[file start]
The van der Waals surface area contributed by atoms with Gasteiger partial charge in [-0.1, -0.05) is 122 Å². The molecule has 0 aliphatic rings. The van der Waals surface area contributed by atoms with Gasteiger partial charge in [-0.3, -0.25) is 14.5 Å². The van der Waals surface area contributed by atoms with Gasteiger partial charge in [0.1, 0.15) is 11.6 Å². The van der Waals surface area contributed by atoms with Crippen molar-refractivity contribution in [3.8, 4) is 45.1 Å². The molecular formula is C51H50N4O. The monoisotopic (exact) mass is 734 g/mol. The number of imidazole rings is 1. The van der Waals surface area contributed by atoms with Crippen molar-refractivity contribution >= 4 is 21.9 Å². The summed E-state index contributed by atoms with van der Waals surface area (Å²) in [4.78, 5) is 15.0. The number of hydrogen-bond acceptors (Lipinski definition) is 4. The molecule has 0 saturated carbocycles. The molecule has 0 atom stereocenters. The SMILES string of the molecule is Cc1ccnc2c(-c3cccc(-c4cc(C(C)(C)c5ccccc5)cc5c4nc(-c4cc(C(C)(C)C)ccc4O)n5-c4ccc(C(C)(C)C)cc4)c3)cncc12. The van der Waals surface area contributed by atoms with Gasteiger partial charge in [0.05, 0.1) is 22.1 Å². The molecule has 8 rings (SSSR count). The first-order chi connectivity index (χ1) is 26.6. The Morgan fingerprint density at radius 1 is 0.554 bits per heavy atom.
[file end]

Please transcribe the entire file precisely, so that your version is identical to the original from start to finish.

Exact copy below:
The van der Waals surface area contributed by atoms with Gasteiger partial charge in [-0.1, -0.05) is 122 Å². The molecule has 0 aliphatic rings. The van der Waals surface area contributed by atoms with Gasteiger partial charge in [-0.3, -0.25) is 14.5 Å². The van der Waals surface area contributed by atoms with Gasteiger partial charge in [0.1, 0.15) is 11.6 Å². The van der Waals surface area contributed by atoms with Crippen molar-refractivity contribution in [3.8, 4) is 45.1 Å². The molecular formula is C51H50N4O. The monoisotopic (exact) mass is 734 g/mol. The number of imidazole rings is 1. The van der Waals surface area contributed by atoms with Crippen molar-refractivity contribution >= 4 is 21.9 Å². The summed E-state index contributed by atoms with van der Waals surface area (Å²) in [4.78, 5) is 15.0. The number of hydrogen-bond acceptors (Lipinski definition) is 4. The molecule has 0 saturated carbocycles. The molecule has 0 atom stereocenters. The SMILES string of the molecule is Cc1ccnc2c(-c3cccc(-c4cc(C(C)(C)c5ccccc5)cc5c4nc(-c4cc(C(C)(C)C)ccc4O)n5-c4ccc(C(C)(C)C)cc4)c3)cncc12. The van der Waals surface area contributed by atoms with Gasteiger partial charge in [0.05, 0.1) is 22.1 Å². The molecule has 8 rings (SSSR count). The first-order chi connectivity index (χ1) is 26.6. The Morgan fingerprint density at radius 1 is 0.554 bits per heavy atom.